Ad Age: Black Marketers in Advertising – Why Diversity Leads to Increased ROI and Authenticity

Black Americans make up 7.2% of the marketing industry workforce, which is up from 6.6% in 2021—but below the 12.1% Black representation in the U.S. population. Given that consumer marketing needs to appeal to the entire country, more Black marketers are needed.

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April 5, 2023
Zekeera Belton – Vice President of Client Services

Studies show that more than 70% of Black consumers—greater than any segment—think that too many brands haven’t done their research when incorporating diversity (race, ethnicity and sexual identity) in their advertising.

Indeed, more than 50% of almost every major demographic group feels this way. This means billions of dollars in advertising are going to waste, in effect translating to marketers paying to be ignored—or even canceled. Hiring more marketers from diverse backgrounds, especially Black people, is a first step in rectifying this problem. Marketing teams need those who have the lived experience of being Black in America. The result would be more authentic marketing that should lead to an increase in business performance.

Marketing teams need look no further than our education system for the benefits that would emerge from hiring more Black marketers. Studies noted by both the Brookings Institution and The Washington Post show that having Black teachers improves long-term academic outcomes for Black students—and has a positive impact on non-Black students as well. Black teachers often advocate for Black students to succeed in their classes in ways that non-Black teachers do not; Black students excel when exposed to such instruction and leadership.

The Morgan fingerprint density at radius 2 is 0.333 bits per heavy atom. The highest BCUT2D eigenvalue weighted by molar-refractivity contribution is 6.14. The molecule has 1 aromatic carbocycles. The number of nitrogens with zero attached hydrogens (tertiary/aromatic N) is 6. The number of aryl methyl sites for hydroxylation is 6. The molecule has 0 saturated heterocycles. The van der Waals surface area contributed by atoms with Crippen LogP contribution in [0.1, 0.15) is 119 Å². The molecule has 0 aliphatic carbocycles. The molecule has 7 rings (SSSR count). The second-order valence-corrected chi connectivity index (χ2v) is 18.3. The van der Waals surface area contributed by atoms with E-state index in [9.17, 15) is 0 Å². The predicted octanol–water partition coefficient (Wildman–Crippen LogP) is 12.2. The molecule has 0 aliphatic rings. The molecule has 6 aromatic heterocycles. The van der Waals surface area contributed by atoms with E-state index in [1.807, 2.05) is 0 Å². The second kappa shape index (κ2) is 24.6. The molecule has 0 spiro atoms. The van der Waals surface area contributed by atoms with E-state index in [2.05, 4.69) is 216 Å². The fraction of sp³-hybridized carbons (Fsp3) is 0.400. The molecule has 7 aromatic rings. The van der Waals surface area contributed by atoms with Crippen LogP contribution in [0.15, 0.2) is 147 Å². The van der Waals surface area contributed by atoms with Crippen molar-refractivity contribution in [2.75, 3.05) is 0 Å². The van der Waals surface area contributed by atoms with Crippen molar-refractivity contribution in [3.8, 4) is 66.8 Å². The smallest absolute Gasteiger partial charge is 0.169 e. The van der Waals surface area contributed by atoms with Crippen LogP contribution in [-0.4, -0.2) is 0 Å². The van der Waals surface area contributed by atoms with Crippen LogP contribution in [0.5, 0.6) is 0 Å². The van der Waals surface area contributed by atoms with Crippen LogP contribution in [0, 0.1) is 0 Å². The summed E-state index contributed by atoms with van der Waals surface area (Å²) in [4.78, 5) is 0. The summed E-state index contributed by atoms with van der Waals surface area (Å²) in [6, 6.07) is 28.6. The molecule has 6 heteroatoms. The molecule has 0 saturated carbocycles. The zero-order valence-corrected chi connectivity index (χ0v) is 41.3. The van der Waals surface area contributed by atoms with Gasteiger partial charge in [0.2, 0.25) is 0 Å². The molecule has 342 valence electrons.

The same holds true for marketing: Even one Black marketing professional in the room can be an advocate for more diverse representation and inclusivity in ways that non-Black professionals cannot. This isn’t to ignore the allyship from non-Black industry professionals, but they don’t inherently know where to start.

To explore that point further, consider the disruption factor. Given their knowledge and background, Black teachers often disrupt harmful rhetoric in classrooms. They are more likely to tie social justice issues to class conversation that benefit not only Black students but the entire student population.

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Zekeera Belton

Zekeera Belton

Zekeera Belton is the Vice President of Client Services at Collage Group. Zekeera's oversees the team that acts as an extension of member organization by fostering deep relationships and leveraging the full set of Collage capabilities—strategies, insights, analytics, data, peer solutions and commercial collaboration—to plan and craft specific solutions that meet member challenges. Zekeera is a results-driven marketing and communications executive with 20 years of proven performance executing private and public (government) sector B2B, B2C, and G2M campaigns and programs. She has expertise in all aspects of marketing, from strategy to execution with real world know-how of the national, regional, and grassroots strategies needed to reach niche markets, such as multicultural Americans, women, LGBT, and people with disabilities. Prior to joining Collage Group, Zekeera served as a Marketing Director for Penn, Good & Associates, a marketing services consulting firm located in Washington, DC. Zekeera holds a Bachelor of Science in Business Administration, with a double concentration in Finance and Management, from Georgetown University’s McDonough School of Business, Washington DC.

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